A Utah telecommunications firm for the deaf has filed a lawsuit against a man who they say has made over 300 obscene phone calls to employees.
Sorenson Communications, founded in 2000 and based in Salt Lake City, provides telecommunications relay services, including free video relay, to people who are deaf and hearing-impaired.
Beginning around July 18, the defendant, named "John Doe" in the suit, has called at least 30 Sorenson employees over 300 times through the customer-based phone system. The caller is "especially targeting female employees, using obscene, vulgar, profane, lewd, lascivious, or indecent language, making proposals of an obscene and sexual nature, or leaving pornographic voicemail messages."
"We just want relief from this harassing individual," said Ann Bardsley, public relations director for Sorenson Communications, who has worked for the company for six years.
The defendant has identified himself as "Rick Smith" to several employees, but the company has been unable to confirm if that is his real name. The suit states that the company believes the caller provided a false name to disguise his identity.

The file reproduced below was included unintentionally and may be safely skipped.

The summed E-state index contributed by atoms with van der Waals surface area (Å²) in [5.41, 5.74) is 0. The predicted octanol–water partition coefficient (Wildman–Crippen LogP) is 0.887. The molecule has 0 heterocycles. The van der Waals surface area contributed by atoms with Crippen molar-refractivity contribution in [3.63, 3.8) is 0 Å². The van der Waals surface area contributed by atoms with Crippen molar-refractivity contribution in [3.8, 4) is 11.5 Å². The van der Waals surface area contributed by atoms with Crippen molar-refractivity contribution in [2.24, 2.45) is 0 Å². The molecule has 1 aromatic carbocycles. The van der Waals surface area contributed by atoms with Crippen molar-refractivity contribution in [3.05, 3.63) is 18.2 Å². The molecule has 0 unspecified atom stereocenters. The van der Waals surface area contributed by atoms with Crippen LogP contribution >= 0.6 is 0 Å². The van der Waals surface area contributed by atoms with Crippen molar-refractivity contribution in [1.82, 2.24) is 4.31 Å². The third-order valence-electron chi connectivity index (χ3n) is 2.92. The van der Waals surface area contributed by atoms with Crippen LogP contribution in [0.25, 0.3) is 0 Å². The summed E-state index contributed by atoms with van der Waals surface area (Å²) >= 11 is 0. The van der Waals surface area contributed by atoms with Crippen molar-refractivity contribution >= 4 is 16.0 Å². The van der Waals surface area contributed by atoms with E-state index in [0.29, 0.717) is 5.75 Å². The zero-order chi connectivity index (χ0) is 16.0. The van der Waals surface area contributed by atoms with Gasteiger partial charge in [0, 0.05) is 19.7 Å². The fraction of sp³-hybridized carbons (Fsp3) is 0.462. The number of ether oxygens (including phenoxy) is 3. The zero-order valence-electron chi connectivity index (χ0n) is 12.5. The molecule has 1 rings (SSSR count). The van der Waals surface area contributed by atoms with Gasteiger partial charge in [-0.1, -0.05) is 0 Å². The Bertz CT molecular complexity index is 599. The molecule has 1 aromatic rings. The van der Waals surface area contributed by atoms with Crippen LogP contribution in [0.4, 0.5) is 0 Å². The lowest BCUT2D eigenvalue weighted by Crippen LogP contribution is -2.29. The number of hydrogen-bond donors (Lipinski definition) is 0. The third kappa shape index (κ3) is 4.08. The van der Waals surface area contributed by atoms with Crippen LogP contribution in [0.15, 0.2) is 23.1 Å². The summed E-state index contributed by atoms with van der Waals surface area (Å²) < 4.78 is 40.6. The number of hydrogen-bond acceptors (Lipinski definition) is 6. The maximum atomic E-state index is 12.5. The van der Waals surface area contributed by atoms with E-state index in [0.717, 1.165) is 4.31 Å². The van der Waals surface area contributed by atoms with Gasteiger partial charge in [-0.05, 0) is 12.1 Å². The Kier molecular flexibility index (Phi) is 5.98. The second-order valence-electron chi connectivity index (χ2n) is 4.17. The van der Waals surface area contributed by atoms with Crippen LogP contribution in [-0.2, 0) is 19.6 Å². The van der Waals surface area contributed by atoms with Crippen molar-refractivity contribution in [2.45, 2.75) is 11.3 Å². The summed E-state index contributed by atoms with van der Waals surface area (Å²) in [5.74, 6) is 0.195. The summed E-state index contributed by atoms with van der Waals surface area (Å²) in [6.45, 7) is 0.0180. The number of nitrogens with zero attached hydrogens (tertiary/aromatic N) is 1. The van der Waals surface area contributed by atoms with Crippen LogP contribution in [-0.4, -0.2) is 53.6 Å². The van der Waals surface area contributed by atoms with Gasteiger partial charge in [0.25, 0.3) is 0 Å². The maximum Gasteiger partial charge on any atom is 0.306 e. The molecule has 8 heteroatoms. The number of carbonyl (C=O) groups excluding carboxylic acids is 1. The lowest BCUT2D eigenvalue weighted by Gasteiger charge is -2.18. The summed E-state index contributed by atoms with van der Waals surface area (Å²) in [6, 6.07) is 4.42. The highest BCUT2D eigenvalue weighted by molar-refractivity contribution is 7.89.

Sorenson is suing "John Doe" for violating the Computer Fraud and Abuse Act, electronic communication harassment according to Utah's laws, and for willful and malicious acts, among other claims.
The suit said the defendant has cost the company "time and other resources to respond to false Video Relay Service calls, taking away efforts and resources that should be directed to bona fide deaf, hard-of-hearing, deaf-blind, and speech disabled customers contacting Sorenson for legitimate products and services."
The caller has made calls and recorded voicemail messages from different telephone accounts provided by Verizon Wireless with the area code "916" which is from the area around Sacramento, Calif., according to the suit.
In pursuant with the available legal channels, the company filed a lawsuit wih the U.S. district court in Utah on Sept. 19 with the aim to subpoena the phone company to discover the identity of the caller.
Paul Kershisnik, chief marketing officer, said employees reported the calls. The caller has called at least one female employee up to six times a day.
The company, which Bardsley says has several thousand employees, is not sure why this person is targeting the company and they have been disruptive.
"Like any company, we do a fair amount of business over the telephone," she said.
The caller "has engaged in heavy breathing, and has communicated obscene, vulgar, profane, lewd, lascivious, or indecent language. During such calls, the Defendant has also made proposals of an obscene and sexual nature," the suit states.
Since filing the suit, however, Bardsley said she is not aware of the defendant calling the company recently.
"We hope it will bring us closer to a resolution," she said. "We are just waiting to see."